Void Lloyds
Off the Wall, May 9
, 2013

Did you ever walk down the street or visit a department store only to find an individual coming your way talking up a streak? I’m sorry, but it is my observation from talking to others that they think these people “have a screw loose,” belong in the loony bin, or some similar place. I’ll tell you right now, maybe there is something going on in these people’s lives that onlookers know nothing about. I find it interesting that the people who talk a lot about these persons are from large families, have lots of friends and are very active. They have outlets to express their emotions, questions or inquiries about various issues.

On the other hand are men (and women) who I refer to as “Void Lloyds,” who live by themselves, have no one and don’t know anything about what it means to have a relationship with anyone, and that includes God. They are kind of wrapped up in their own little world, doing their own thing and existing the best way they know how.

You can find them at the mall, in a crowded room, or walking downtown.

I’m reminded of a fellow who I roomed with while at a private school. He was a Void Lloyd if I ever met one. He was forced to stay in this school we attended against his wishes. “All I wanted to do is go to barber school, and my parents would have no part of it,” he said. So, every place he went, he talked, laughed and mumbled to himself.

I have to confess I’m a Void Lloyd also. I live in my own little world. But somehow as a senior, I find I have to talk out loud just to collect my thoughts as to my goals for that moment. Otherwise, I’d arrive in certain rooms in the house and forget why I went there and the purpose for being there. If this tactic works for me, it may work for others.

But over and above that, I will often pray out loud maybe when I’m mall walking on Thursdays, fishing along the creek or heading toward Shop ‘n Save to do my weekly food shopping. Even while there, I will ask the Lord where to find certain items. The neat thing is, when I’m talking to Jesus Christ, others often come to my aid as well. Did He send them? I don’t know and really don’t care. The fact is three are better than one when it comes to looking for something that just can’t be found the first time around.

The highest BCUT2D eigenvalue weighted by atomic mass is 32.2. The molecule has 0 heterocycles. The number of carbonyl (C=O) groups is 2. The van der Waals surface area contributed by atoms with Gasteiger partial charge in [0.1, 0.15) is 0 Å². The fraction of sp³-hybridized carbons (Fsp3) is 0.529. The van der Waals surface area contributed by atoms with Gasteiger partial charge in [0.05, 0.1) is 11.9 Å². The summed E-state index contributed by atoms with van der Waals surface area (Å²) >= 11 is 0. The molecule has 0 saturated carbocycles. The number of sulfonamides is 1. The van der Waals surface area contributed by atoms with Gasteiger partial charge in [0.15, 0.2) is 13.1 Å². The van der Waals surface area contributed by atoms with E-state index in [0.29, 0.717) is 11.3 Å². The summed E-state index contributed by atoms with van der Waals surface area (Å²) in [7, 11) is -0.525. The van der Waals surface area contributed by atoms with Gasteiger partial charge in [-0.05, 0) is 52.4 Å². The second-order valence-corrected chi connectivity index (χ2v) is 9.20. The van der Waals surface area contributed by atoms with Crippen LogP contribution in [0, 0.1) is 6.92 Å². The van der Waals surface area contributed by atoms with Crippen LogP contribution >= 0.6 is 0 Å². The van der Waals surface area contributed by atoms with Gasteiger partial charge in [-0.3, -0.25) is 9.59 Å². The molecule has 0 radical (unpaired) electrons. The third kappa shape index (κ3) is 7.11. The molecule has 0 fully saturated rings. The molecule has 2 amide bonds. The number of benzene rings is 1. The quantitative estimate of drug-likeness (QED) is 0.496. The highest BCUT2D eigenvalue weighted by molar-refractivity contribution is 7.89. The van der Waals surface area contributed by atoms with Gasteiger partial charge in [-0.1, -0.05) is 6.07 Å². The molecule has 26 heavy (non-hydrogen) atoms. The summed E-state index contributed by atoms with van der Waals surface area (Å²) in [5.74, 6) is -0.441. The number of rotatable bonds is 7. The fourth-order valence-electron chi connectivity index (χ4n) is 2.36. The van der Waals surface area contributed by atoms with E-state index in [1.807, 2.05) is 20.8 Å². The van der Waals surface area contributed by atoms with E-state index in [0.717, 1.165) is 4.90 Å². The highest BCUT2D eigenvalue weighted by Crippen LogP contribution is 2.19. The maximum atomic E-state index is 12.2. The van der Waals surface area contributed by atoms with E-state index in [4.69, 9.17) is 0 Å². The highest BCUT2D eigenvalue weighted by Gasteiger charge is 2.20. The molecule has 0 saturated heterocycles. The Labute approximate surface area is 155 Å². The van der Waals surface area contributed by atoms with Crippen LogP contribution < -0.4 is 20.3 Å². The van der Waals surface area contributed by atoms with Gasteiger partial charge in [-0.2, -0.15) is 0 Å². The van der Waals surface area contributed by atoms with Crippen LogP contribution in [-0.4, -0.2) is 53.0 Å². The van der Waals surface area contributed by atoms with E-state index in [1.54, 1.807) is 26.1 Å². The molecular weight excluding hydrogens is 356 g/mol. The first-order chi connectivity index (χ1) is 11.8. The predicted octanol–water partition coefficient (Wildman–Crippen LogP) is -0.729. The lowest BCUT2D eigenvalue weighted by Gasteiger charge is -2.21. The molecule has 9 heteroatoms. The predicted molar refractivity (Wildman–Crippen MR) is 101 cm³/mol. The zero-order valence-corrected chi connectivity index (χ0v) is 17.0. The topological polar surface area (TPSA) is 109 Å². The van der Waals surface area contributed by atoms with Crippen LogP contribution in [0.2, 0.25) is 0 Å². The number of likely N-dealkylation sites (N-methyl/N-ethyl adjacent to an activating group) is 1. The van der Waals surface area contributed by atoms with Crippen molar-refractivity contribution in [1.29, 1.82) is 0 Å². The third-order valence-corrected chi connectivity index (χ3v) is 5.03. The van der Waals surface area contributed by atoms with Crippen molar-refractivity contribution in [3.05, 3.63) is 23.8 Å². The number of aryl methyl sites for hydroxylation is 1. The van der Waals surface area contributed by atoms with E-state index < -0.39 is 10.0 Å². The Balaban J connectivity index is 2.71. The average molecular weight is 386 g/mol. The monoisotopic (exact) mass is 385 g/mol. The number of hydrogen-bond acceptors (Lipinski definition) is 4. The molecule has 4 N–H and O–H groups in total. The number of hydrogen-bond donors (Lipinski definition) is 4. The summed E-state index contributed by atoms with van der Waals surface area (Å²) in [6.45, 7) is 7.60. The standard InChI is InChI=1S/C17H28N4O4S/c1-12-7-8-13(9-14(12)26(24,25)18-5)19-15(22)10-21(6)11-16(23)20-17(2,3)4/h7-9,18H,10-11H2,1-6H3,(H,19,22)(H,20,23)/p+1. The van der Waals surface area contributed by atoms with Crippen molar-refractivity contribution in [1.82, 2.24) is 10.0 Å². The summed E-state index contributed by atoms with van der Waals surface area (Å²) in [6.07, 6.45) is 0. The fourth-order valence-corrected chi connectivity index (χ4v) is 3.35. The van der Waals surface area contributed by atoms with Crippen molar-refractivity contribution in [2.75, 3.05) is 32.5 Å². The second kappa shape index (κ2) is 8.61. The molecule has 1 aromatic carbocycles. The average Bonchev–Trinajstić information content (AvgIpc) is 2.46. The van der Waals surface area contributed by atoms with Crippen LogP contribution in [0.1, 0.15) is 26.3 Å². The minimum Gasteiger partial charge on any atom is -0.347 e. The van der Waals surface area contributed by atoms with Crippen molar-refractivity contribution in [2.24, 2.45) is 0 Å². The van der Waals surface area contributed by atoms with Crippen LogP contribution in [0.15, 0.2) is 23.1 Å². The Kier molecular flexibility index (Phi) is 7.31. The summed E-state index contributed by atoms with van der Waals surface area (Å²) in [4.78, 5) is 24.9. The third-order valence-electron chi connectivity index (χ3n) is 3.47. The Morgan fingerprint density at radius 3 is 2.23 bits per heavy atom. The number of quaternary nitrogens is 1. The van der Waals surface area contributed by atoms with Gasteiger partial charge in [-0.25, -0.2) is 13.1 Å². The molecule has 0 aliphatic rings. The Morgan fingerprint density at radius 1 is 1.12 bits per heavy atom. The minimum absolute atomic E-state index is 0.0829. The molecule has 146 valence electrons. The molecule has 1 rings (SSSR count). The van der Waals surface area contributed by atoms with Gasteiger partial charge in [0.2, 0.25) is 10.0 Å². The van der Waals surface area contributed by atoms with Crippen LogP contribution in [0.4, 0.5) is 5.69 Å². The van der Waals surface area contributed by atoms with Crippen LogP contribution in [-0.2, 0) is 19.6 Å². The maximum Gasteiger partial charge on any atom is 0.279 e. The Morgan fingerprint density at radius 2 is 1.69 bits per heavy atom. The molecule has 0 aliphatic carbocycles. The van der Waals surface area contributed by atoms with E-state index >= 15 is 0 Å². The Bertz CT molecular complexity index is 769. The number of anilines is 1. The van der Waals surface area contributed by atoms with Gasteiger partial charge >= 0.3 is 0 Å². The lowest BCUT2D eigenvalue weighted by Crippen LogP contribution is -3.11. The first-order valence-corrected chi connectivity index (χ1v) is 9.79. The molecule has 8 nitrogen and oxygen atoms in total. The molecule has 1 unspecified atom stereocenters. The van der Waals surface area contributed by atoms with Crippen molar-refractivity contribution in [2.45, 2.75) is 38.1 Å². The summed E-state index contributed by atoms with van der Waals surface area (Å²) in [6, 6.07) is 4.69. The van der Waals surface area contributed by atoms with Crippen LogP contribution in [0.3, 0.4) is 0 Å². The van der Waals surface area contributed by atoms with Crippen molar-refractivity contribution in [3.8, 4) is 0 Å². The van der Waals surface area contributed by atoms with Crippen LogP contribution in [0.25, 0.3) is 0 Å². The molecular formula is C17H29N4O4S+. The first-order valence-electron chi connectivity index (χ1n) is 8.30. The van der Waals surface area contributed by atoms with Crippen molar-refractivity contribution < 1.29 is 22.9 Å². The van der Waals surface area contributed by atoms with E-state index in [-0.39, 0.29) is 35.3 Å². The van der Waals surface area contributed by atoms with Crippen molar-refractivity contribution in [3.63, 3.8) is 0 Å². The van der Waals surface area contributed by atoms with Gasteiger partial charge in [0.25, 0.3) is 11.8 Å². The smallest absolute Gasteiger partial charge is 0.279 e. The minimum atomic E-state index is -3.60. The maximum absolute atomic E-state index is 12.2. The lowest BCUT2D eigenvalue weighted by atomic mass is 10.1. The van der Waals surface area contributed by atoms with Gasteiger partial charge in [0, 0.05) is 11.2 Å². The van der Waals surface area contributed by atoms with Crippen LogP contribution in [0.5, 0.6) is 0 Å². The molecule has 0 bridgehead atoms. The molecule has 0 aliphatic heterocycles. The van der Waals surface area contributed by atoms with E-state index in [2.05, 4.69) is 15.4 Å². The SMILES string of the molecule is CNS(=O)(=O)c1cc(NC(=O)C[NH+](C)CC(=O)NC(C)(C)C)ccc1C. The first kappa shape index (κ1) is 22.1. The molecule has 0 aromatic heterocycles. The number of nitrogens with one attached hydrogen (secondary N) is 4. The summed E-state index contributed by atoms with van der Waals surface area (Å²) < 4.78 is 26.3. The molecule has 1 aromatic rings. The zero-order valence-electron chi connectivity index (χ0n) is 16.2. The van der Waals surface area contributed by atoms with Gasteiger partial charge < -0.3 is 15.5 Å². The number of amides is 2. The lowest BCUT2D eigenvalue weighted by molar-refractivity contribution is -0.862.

Getting back to the Void Lloyds, I was reading 1 Peter 5: 5-14, recently. I then read a commentary from the Word Among Us, Daily Meditations for April 2013, and found this on page 45: “Any area of your life that you think is out of control, uncontrolled, or uncontrollable – eating disorders, loneliness, financial worries, trauma or abuse – you can tell your Father all about it. Go ahead and ask Him for wisdom and understanding. Seek the courage to overcome any pain or fear and to face the obstacles that your life presents. Ask Him for strength and perseverance to work through the issues that go with you worries. Don’t be afraid to tell him about the things that seem too heavy to carry. He knows your worries and wants to ease your burdens.”

See what a relationship with the Trinity is all about? We as brothers and sisters of the distraught have a responsibility to introduce God to those who may find themselves without anyone who cares. Now, I realize that not all whom read this column will agree with me, for not all are Christians. But the ones who are must lovingly approach those who seem to be lost and at least tell them about the importance of not only turning their lives over to Our Savior, but having faith that He will come through for them in time of need.

Then just maybe, the Void Lloyds will be conversing to Jesus, God or the Holy Spirit. Talking to oneself does have its advantages when people get up in age. But when we see young people doing it, it is a Christians’ responsibility to step in and let them know that others care. Convince them about Jesus, and then have them pray in or outwardly, “Father, take my pain, my fear, my sorrow. Replace it with the assurance of your love and care for me.” That just may turn them from hopelessness to something with greater reassurance.


- Paul J. Volkmann
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